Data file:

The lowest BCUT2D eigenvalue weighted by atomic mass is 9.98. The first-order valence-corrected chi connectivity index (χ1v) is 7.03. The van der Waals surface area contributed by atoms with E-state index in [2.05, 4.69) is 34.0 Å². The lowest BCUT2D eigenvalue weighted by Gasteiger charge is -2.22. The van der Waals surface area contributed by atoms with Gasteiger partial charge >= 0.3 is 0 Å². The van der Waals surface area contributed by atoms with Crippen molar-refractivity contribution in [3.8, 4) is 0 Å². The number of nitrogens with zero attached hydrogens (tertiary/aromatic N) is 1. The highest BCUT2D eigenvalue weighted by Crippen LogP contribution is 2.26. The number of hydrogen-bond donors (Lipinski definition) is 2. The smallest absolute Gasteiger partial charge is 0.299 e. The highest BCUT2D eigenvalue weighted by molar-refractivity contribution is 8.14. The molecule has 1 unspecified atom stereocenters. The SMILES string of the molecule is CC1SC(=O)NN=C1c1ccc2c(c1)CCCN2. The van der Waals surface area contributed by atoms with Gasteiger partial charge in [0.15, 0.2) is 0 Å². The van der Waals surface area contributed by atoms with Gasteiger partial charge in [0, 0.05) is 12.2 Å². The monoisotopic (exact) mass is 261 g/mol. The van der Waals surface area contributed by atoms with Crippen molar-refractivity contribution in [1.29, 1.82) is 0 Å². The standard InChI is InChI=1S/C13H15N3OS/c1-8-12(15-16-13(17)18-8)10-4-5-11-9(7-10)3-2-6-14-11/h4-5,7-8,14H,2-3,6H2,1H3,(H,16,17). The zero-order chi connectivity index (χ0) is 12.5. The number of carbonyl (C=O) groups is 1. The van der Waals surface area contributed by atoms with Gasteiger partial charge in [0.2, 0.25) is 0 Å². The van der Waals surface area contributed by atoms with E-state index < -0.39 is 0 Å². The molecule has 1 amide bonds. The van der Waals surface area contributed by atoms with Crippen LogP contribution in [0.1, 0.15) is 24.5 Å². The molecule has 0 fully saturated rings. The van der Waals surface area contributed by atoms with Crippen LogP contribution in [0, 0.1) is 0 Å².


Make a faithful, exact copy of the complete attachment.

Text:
The lowest BCUT2D eigenvalue weighted by atomic mass is 9.98. The first-order valence-corrected chi connectivity index (χ1v) is 7.03. The van der Waals surface area contributed by atoms with E-state index in [2.05, 4.69) is 34.0 Å². The lowest BCUT2D eigenvalue weighted by Gasteiger charge is -2.22. The van der Waals surface area contributed by atoms with Gasteiger partial charge >= 0.3 is 0 Å². The van der Waals surface area contributed by atoms with Crippen molar-refractivity contribution in [3.8, 4) is 0 Å². The number of nitrogens with zero attached hydrogens (tertiary/aromatic N) is 1. The highest BCUT2D eigenvalue weighted by Crippen LogP contribution is 2.26. The number of hydrogen-bond donors (Lipinski definition) is 2. The smallest absolute Gasteiger partial charge is 0.299 e. The highest BCUT2D eigenvalue weighted by molar-refractivity contribution is 8.14. The molecule has 1 unspecified atom stereocenters. The SMILES string of the molecule is CC1SC(=O)NN=C1c1ccc2c(c1)CCCN2. The van der Waals surface area contributed by atoms with Gasteiger partial charge in [0.15, 0.2) is 0 Å². The van der Waals surface area contributed by atoms with Gasteiger partial charge in [0, 0.05) is 12.2 Å². The monoisotopic (exact) mass is 261 g/mol. The van der Waals surface area contributed by atoms with Crippen molar-refractivity contribution in [1.29, 1.82) is 0 Å². The standard InChI is InChI=1S/C13H15N3OS/c1-8-12(15-16-13(17)18-8)10-4-5-11-9(7-10)3-2-6-14-11/h4-5,7-8,14H,2-3,6H2,1H3,(H,16,17). The zero-order chi connectivity index (χ0) is 12.5. The number of carbonyl (C=O) groups is 1. The van der Waals surface area contributed by atoms with Gasteiger partial charge in [0.2, 0.25) is 0 Å². The van der Waals surface area contributed by atoms with E-state index < -0.39 is 0 Å². The molecule has 1 amide bonds. The van der Waals surface area contributed by atoms with Crippen LogP contribution in [0.1, 0.15) is 24.5 Å². The molecule has 0 fully saturated rings. The van der Waals surface area contributed by atoms with Crippen LogP contribution in [0, 0.1) is 0 Å².